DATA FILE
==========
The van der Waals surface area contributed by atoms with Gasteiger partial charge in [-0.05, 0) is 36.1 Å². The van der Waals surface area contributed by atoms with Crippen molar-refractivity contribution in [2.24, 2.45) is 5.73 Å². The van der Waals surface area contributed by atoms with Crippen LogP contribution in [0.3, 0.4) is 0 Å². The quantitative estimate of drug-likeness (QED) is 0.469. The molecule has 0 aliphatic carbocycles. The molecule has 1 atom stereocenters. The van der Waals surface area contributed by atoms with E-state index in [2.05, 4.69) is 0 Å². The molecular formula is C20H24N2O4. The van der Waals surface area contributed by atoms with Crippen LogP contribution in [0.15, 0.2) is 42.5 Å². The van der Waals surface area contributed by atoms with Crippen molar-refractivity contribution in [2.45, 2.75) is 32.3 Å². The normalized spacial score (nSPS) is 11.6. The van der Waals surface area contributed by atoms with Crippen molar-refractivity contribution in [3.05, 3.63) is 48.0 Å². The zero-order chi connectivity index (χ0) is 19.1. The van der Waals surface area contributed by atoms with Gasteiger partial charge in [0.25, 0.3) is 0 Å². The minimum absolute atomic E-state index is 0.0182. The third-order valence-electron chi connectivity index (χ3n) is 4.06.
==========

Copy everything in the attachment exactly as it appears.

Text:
The van der Waals surface area contributed by atoms with Gasteiger partial charge in [-0.05, 0) is 36.1 Å². The van der Waals surface area contributed by atoms with Crippen molar-refractivity contribution in [2.24, 2.45) is 5.73 Å². The van der Waals surface area contributed by atoms with Crippen LogP contribution in [0.3, 0.4) is 0 Å². The quantitative estimate of drug-likeness (QED) is 0.469. The molecule has 0 aliphatic carbocycles. The molecule has 1 atom stereocenters. The van der Waals surface area contributed by atoms with E-state index in [2.05, 4.69) is 0 Å². The molecular formula is C20H24N2O4. The van der Waals surface area contributed by atoms with Crippen LogP contribution in [0.15, 0.2) is 42.5 Å². The van der Waals surface area contributed by atoms with Crippen molar-refractivity contribution in [2.45, 2.75) is 32.3 Å². The normalized spacial score (nSPS) is 11.6. The van der Waals surface area contributed by atoms with Crippen molar-refractivity contribution in [3.05, 3.63) is 48.0 Å². The zero-order chi connectivity index (χ0) is 19.1. The van der Waals surface area contributed by atoms with Gasteiger partial charge in [0.25, 0.3) is 0 Å². The minimum absolute atomic E-state index is 0.0182. The third-order valence-electron chi connectivity index (χ3n) is 4.06.